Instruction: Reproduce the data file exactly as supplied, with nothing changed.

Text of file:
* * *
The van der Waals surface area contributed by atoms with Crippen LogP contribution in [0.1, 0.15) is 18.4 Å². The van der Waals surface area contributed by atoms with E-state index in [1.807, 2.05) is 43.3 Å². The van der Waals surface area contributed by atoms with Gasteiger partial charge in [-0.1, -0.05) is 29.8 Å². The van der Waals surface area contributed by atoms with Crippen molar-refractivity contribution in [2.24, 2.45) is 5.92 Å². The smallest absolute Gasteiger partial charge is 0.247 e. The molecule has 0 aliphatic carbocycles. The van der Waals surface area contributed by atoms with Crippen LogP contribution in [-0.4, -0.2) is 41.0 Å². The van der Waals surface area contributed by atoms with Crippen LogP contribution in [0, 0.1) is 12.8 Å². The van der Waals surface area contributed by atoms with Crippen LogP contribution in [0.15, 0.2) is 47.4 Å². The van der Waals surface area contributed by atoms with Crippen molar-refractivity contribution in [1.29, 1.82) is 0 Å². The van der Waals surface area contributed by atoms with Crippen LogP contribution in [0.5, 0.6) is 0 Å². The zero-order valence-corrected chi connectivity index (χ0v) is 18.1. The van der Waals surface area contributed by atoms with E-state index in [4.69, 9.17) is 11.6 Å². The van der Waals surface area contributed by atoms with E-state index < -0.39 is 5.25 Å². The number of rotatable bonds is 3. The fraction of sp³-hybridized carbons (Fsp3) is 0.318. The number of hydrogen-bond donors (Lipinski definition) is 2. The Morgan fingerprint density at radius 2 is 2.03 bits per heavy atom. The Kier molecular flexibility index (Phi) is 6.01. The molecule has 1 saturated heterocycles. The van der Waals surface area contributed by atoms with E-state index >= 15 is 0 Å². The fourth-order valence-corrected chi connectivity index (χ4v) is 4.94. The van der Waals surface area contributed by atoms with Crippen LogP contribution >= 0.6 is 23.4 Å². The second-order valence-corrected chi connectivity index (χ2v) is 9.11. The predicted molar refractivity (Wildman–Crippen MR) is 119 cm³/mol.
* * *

The van der Waals surface area contributed by atoms with Crippen LogP contribution in [0.1, 0.15) is 18.4 Å². The van der Waals surface area contributed by atoms with E-state index in [1.807, 2.05) is 43.3 Å². The van der Waals surface area contributed by atoms with Gasteiger partial charge in [-0.1, -0.05) is 29.8 Å². The van der Waals surface area contributed by atoms with Crippen molar-refractivity contribution in [2.24, 2.45) is 5.92 Å². The smallest absolute Gasteiger partial charge is 0.247 e. The molecule has 0 aliphatic carbocycles. The van der Waals surface area contributed by atoms with Crippen LogP contribution in [-0.4, -0.2) is 41.0 Å². The van der Waals surface area contributed by atoms with Crippen LogP contribution in [0, 0.1) is 12.8 Å². The van der Waals surface area contributed by atoms with Crippen LogP contribution in [0.15, 0.2) is 47.4 Å². The van der Waals surface area contributed by atoms with Crippen molar-refractivity contribution in [1.29, 1.82) is 0 Å². The van der Waals surface area contributed by atoms with Crippen LogP contribution in [0.5, 0.6) is 0 Å². The zero-order valence-corrected chi connectivity index (χ0v) is 18.1. The van der Waals surface area contributed by atoms with E-state index in [4.69, 9.17) is 11.6 Å². The van der Waals surface area contributed by atoms with E-state index < -0.39 is 5.25 Å². The number of rotatable bonds is 3. The fraction of sp³-hybridized carbons (Fsp3) is 0.318. The number of hydrogen-bond donors (Lipinski definition) is 2. The Morgan fingerprint density at radius 2 is 2.03 bits per heavy atom. The Kier molecular flexibility index (Phi) is 6.01. The molecule has 1 saturated heterocycles. The van der Waals surface area contributed by atoms with E-state index >= 15 is 0 Å². The fourth-order valence-corrected chi connectivity index (χ4v) is 4.94. The van der Waals surface area contributed by atoms with Crippen LogP contribution >= 0.6 is 23.4 Å². The second-order valence-corrected chi connectivity index (χ2v) is 9.11. The predicted molar refractivity (Wildman–Crippen MR) is 119 cm³/mol.